Ranthambore National Park is a Tiger Reserve located near the small town of Sawai Madhopur. The only way to go into the park and (if you’re lucky) see the tigers is to go on a government run safari in a Jeep or Canter (kind of like a really big jeep that holds around 40 people). Due to some scalping issues they’ve had with tickets in the past, it is a PAIN to get tickets. To go on the morning safari, we had to be awake at 3:30am and in line at the ticket office by around 4:15am – the safari didn’t leave until 9am. There was a lot of pushing and shoving and fist fights almost broke out numerous times over people cutting in line. We didn’t see a tiger on our first safari and went on a second one in the afternoon – no such luck then either. We were bummed about not seeing any tigers, but Ranthambore is quite possibly the most beautiful place I’ve ever been in my life and we really enjoyed the safaris despite the lack of big cats.
There is also a large fort on the jungle mountaintop just outside the park which was so amazing the we also visited it twice.
In the town, there was a small, abandoned temple just a couple hundred yards from the main street that Mitch was itching to go photograph. However, when we asked some locals about it, they said that tigers often visit the temple and that going there was a BAD idea.
We also stayed one night in Ranthambore in permanent tent built on a hotel roof – probably the most unique place we’ve stayed in India so far.
We planned our visit to Jaipur around the Indian holiday of Diwali, as Jaipur is said to be the city which does the most celebrating on this day. Diwali is huge in India, basically Christmas and the 4th of July rolled into one bright, loud celebration. It is officially the “Festival of Lights”, so everyone puts up lots of Christmas light style lights. The other major parallel that Diwali shares with Christmas is the shopping! Being out in the Bazaar on the day before Diwali was just like being at the mall the day before Christmas. Diwali is also an excuse for everyone to set off never-ending supplies of Indian fireworks. There were hundreds of temporary firework shops around the city, and they’d sell to anyone (I think there were more children setting off explosives than adults). They seem to have a lot of fireworks here that aren’t legal in the US – mainly very LOUD ones. Mitch looked up the ingredients from a fireworks box he found and it was basically a fertilizer bomb. If you ever visit Jaipur for Diwali, don’t plan on getting much sleep.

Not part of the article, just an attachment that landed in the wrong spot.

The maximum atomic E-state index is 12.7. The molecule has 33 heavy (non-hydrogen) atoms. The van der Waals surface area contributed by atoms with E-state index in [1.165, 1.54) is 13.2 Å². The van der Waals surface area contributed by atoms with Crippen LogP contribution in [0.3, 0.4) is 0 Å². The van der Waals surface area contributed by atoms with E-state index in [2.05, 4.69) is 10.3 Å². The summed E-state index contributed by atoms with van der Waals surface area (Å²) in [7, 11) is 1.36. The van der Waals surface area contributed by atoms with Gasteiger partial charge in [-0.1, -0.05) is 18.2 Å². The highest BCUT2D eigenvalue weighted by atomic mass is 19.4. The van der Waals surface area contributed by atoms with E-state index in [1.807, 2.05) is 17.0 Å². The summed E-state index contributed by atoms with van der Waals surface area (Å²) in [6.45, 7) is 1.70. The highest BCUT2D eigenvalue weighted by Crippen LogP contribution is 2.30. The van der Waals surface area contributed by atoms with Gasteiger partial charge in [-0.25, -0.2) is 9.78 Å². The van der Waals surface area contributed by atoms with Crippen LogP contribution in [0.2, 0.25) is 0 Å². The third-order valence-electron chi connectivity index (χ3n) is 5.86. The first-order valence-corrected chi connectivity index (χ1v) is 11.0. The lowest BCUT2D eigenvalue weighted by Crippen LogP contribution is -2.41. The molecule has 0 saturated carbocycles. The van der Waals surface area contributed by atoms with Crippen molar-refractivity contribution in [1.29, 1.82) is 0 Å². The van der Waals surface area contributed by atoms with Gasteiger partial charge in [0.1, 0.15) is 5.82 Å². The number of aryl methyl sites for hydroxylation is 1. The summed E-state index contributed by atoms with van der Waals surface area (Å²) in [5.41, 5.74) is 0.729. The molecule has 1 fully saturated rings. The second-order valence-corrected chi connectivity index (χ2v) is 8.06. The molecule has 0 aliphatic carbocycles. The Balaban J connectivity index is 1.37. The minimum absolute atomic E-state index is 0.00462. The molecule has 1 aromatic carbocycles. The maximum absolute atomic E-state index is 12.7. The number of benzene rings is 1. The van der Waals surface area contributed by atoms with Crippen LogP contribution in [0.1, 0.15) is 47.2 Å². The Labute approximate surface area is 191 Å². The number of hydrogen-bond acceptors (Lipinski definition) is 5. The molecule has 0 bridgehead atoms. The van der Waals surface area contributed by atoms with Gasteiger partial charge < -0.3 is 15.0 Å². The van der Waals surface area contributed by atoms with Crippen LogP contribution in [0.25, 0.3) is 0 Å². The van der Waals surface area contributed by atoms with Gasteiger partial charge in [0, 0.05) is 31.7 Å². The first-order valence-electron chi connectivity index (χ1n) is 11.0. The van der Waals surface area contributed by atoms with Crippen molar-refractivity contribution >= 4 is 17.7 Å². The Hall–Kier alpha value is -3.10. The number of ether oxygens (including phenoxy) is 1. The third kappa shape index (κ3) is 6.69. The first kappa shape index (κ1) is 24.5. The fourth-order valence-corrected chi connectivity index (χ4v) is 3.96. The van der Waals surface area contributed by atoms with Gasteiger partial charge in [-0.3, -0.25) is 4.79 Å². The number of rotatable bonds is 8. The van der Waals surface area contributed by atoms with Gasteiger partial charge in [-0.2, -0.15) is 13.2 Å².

While in Jaipur, we also did a “Jaipur by Night” tour, visited the Prince Albert Hall Museum, and the Amber Fort (very impressive).
Bikaner has all sorts of exciting spots to visit if you’re an animal lover! The number one place that Mitch and I have been looking forward to going to in Bikaner since long before leaving the US is the Rat Temple. Most people have heard of this through Nat Geo – a temple filled with thousands of worshiped rats. Maybe more than thousands. People come from far and wide to feed the rats Indian sweets and rice, and it’s considered lucky if a rat runs over your feet (and VERY lucky if you see one of the rare white rats). About an hour tuk-tuk ride from Bikaner, we realized that Nat Geo and all the guide books fail to mention one minor detail – since this is an active temple, you have to go in barefoot. And, as it turns out, most of these overcrowded rats are quite sickly. Still (Mom and Dad, you may want to skip this sentence!), we’d been looking forward to this for a long time and had traveled a long way to get there, so we did go in.
Next on our Bikaner list was the ‘National Research Center on Camel‘. They do all sorts of interesting research here, and have attractions such as camel rides, a camel museum, a camel milk parlor, and a couple of gift shops which feature items made from camel leather and bone (from camels at the facility who have died of natural causes). They also have a herd of a couple hundred camels from three species.
We also went on a Camel Safari in the desert surrounding the town. The man who owns the hotel we stayed in is also an expert on the surrounding desert plants and animals, and a herpetologist PhD candidate. He took us out in his car to show us some desert life, then dropped us in a small mud hut village where we got on our camels. We opted for the 5 hour safari rather than an overnight trip – this turned out to be for the better as we were both VERY sore after a few hours on the camels!